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52 Cards in this Set

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What are the functions of the pericardium?
Lubrication
Stabilization
Infection barrier
T or F:
PPDH is usually due to traumatic injury.
False!
it is ALWAYS a congenital defect
What organs are generally found in a PPDH? When is it an emergency? What breed is predisposed?
Liver and omentum
If stomach is in there, EMERGENCY;
Weimaraners are predisposed
Which pericardial congenital defect always requires surgery?
a) pericardial cysts
b) PPDH
c) pericardial defects
d) none of the above!
a) pericardial cysts (they trap stuff and compress the heart)
Constrictive pericarditis in small animals is generally due to..
...coccidiodomycosis
What is the breakdown of pericardial effusions in terms of cause?
75% neoplastic
20% idiopathic
5% other
What are the common tumors involving the pericardium?
Hemangioma/sarcoma
Mesothilioma
Heartbase tumors (chemodectoma; ectopic thyroid/parathyroid)
T or F:
Whenever you find HSA on the spleen, there is a 25% chance of mets to the right atrium/auricle.
False!
The heart HSA is CONCURRENT, PRIMARY AND NOT METASTATIC
Chemodectomas are usually found in which breeds?
Brachycephalicq
If you find a pericardial effusion but cannot find any tumors, what is your next step?
TAP THAT BITCH! Pericardiocentesis is generally curable in idiopathic causes!
What are the 3 cardinal signs of pericardial effusion (Beck's Triad)?
Muffled heart sounds
Venous congestion/Jugular pulses
Weak femoral pulses
Describe the pathogenesis of cardiac tamponade.
Pericardial vol/pressure increase, thus reducing compliance (esp in R heart); SV declines which activates RAAS; HR increases and CO reduces
What two things will be seen on a radiograph of cardiac tamponade?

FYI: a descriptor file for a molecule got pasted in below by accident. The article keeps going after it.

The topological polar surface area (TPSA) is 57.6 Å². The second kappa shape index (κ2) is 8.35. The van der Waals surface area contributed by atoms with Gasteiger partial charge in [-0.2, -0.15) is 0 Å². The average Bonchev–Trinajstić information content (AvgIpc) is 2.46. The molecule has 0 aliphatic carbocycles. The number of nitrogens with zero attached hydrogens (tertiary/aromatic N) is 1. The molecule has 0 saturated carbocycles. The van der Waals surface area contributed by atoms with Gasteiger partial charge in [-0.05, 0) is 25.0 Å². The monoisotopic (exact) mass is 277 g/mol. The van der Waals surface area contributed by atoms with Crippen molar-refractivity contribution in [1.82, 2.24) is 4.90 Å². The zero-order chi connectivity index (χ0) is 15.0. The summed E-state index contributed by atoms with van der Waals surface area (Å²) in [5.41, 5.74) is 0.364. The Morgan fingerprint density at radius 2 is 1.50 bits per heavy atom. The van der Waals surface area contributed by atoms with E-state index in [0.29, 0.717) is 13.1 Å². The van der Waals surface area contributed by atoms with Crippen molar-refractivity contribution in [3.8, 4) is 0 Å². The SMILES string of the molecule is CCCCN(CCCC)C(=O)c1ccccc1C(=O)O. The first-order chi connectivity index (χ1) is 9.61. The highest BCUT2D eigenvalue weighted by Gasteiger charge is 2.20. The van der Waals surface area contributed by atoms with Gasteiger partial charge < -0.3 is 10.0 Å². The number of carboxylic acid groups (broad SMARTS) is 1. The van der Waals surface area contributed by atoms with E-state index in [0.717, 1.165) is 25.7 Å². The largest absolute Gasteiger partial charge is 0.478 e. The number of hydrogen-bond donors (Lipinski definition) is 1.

Globoid heart
enlarged CVC
How do you perform a pericardiocentesis? How often is it curative?
Clean/perp per usual
Tap on the right side and aim for the center of the heart!
(50% of the time it works all of the time)
When performing a subtotal pericardiectomy, what structure should you leave intact?
The heart! Oh yeah, and the phrenic nerves...
What are causes of pericardial effusion in cats?
Cardiomyopathy
LSA
FIP
What are the three main classes of congenital heart disease in dogs?
Acyanotic with no shunt
Acyanotic with L to R shunt
Cyanotic with R to L shunt
Which of the following are NOT acyanotic L to R shunts?
a) PDA
b) Tetralogy of Fallatio
c) VSD
d) ASD
e) subaortic stenosis
a) PDA (can SOMETIMES be cyanotic R to L with pulmonary hypertension)
b) Tetralogy of Fallot is a R to L cyanotic shunt
What are the top 4 congenital heart defects in dogs?
1. PDA
2. Subvalvular aortic stenosis
3. Valvular pulmonic stenosis
4. VSD
Predict patterns of enlargement in...
...PDA
Enlarged pulmonary vasculature
Enlarged aortic arch proximally
Enlarged LA and LV
Predict patterns of enlargement in...
...VSD
LV enlargement
Pulmonary vasculature
(maybe RV eccentric enlargement)
Predict patterns of enlargement in...
...ASD
RA
RV
Pulmonary vasculature
T or F:
PDA has female predisposition in dogs.
TURD!

um that was supposed to say true
What is the pathogenesis of PDA?
a) lack of maternal signaling to the ductus
b) lack of placental signaling to the ductus
c) lack of ductus recognition of increased oxygen tension
d) congenital reduction in ductus smooth muscle
e) all of the above
d) congenital reduction in ductus smooth muscle (can't constrict)
How will a PDA commonly present?
Young animal, continuous murmur, bounding femoral pulse